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Obama citizen-detention plan in trouble

Posted By Bob Unruh On 05/17/2012 @ 2:44 pm In Front Page,Politics,U.S.,World | No Comments

A district-court judge has suspended enforcement of a law that could strip U.S. citizens of their civil rights and allow indefinite detention of individuals President Obama believes to be in support of terror.

The Obama administration has refused to ensure that the First Amendment rights of authors and writers who express contrary positions or report on terror group activities are protected under his new National Defense Authorization Act.

Targeted in the stunning ruling from U.S. District Judge Katherine B. Forrest of New York was Paragraph 1021 of the NDAA, which Obama signed into law last Dec. 31. The vague provision appears to allow for the suspension of civil rights for, and indefinite detention of, those individuals targeted by the president as being in support of terror.

Virginia already has passed a law that states it will not cooperate with such detentions, and several local jurisdictions have done the same. Arizona, Rhode Island, Maryland, Oklahoma, Tennessee and Washington also have reviewed such plans.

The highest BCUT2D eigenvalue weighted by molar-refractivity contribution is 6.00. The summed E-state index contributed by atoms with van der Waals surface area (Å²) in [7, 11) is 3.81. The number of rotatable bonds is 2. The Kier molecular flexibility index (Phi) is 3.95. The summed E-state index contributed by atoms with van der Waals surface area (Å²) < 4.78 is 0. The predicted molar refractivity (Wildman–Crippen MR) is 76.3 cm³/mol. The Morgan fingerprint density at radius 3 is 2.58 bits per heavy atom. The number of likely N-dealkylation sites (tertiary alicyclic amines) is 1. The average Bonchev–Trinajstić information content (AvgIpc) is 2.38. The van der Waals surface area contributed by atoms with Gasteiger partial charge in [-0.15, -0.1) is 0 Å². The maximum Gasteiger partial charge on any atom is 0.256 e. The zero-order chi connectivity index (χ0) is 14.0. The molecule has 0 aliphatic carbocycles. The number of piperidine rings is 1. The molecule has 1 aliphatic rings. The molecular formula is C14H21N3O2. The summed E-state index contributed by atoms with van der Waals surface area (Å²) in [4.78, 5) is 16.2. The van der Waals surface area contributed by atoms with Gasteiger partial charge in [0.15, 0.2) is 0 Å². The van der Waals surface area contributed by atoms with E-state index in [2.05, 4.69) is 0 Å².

The case was before Forrest on a request for a temporary restraining order. The case was brought on behalf of Christopher Hedges, Daniel Ellsberg, Jennifer Bolen, Noam Chomsky, Alex O’Brien, Kai Warg All, Brigitta Jonsottir and the group U.S. Day of Rage. Many of the plaintiffs are authors or reporters who stated that the threat of indefinite detention by the U.S. military already had altered their activities.

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Constitutional expert Herb Titus filed a friend-of-the-court brief on behalf of the sponsor of the Virginia law, Delegate Bob Marshall, and others.

Titus, an attorney with William J. Olson, P.C., told WND that the judge’s decision to grant a preliminary injunction halting enforcement of paragraph 1021 “affirms the constitutional position taken by Delegate Marshall is correct.”

The impact is that “the statute does not have sufficient constitutional guidelines to govern the discretion of the president in making a decision whether to hold someone in indefinite military detention,” Titus said.